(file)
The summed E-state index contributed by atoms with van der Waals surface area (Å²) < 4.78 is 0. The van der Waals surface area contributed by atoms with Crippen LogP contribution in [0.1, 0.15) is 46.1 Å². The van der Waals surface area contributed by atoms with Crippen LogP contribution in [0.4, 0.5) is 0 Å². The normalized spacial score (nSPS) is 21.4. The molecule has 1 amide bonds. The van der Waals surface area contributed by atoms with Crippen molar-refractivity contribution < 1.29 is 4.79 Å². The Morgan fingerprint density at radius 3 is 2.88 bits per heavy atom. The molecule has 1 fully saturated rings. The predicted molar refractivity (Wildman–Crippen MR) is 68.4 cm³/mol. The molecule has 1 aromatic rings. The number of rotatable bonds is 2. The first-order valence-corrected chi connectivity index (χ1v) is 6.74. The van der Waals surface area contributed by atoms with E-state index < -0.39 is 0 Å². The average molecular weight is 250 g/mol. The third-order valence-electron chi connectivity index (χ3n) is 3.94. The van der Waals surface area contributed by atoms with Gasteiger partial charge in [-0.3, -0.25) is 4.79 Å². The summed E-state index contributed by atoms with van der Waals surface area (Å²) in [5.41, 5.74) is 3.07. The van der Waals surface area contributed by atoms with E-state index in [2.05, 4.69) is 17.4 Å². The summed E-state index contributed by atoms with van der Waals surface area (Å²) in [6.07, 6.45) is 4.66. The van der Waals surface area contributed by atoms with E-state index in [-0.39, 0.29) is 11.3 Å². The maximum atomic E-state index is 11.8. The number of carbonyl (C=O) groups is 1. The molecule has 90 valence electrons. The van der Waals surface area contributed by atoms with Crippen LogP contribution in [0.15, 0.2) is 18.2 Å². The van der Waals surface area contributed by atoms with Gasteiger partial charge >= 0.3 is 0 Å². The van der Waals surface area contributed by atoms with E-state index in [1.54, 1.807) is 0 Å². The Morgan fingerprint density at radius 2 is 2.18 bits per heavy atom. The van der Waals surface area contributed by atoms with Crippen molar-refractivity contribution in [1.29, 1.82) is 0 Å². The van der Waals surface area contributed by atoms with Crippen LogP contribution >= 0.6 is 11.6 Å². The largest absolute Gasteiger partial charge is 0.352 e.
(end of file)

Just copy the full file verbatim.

The summed E-state index contributed by atoms with van der Waals surface area (Å²) < 4.78 is 0. The van der Waals surface area contributed by atoms with Crippen LogP contribution in [0.1, 0.15) is 46.1 Å². The van der Waals surface area contributed by atoms with Crippen LogP contribution in [0.4, 0.5) is 0 Å². The normalized spacial score (nSPS) is 21.4. The molecule has 1 amide bonds. The van der Waals surface area contributed by atoms with Crippen molar-refractivity contribution < 1.29 is 4.79 Å². The Morgan fingerprint density at radius 3 is 2.88 bits per heavy atom. The molecule has 1 fully saturated rings. The predicted molar refractivity (Wildman–Crippen MR) is 68.4 cm³/mol. The molecule has 1 aromatic rings. The number of rotatable bonds is 2. The first-order valence-corrected chi connectivity index (χ1v) is 6.74. The van der Waals surface area contributed by atoms with E-state index < -0.39 is 0 Å². The average molecular weight is 250 g/mol. The third-order valence-electron chi connectivity index (χ3n) is 3.94. The van der Waals surface area contributed by atoms with Gasteiger partial charge in [-0.3, -0.25) is 4.79 Å². The summed E-state index contributed by atoms with van der Waals surface area (Å²) in [5.41, 5.74) is 3.07. The van der Waals surface area contributed by atoms with E-state index in [2.05, 4.69) is 17.4 Å². The summed E-state index contributed by atoms with van der Waals surface area (Å²) in [6.07, 6.45) is 4.66. The van der Waals surface area contributed by atoms with E-state index in [-0.39, 0.29) is 11.3 Å². The maximum atomic E-state index is 11.8. The number of carbonyl (C=O) groups is 1. The molecule has 90 valence electrons. The van der Waals surface area contributed by atoms with Crippen LogP contribution in [0.15, 0.2) is 18.2 Å². The van der Waals surface area contributed by atoms with Gasteiger partial charge >= 0.3 is 0 Å². The van der Waals surface area contributed by atoms with E-state index in [1.54, 1.807) is 0 Å². The Morgan fingerprint density at radius 2 is 2.18 bits per heavy atom. The van der Waals surface area contributed by atoms with Crippen molar-refractivity contribution in [1.29, 1.82) is 0 Å². The van der Waals surface area contributed by atoms with Crippen LogP contribution >= 0.6 is 11.6 Å². The largest absolute Gasteiger partial charge is 0.352 e.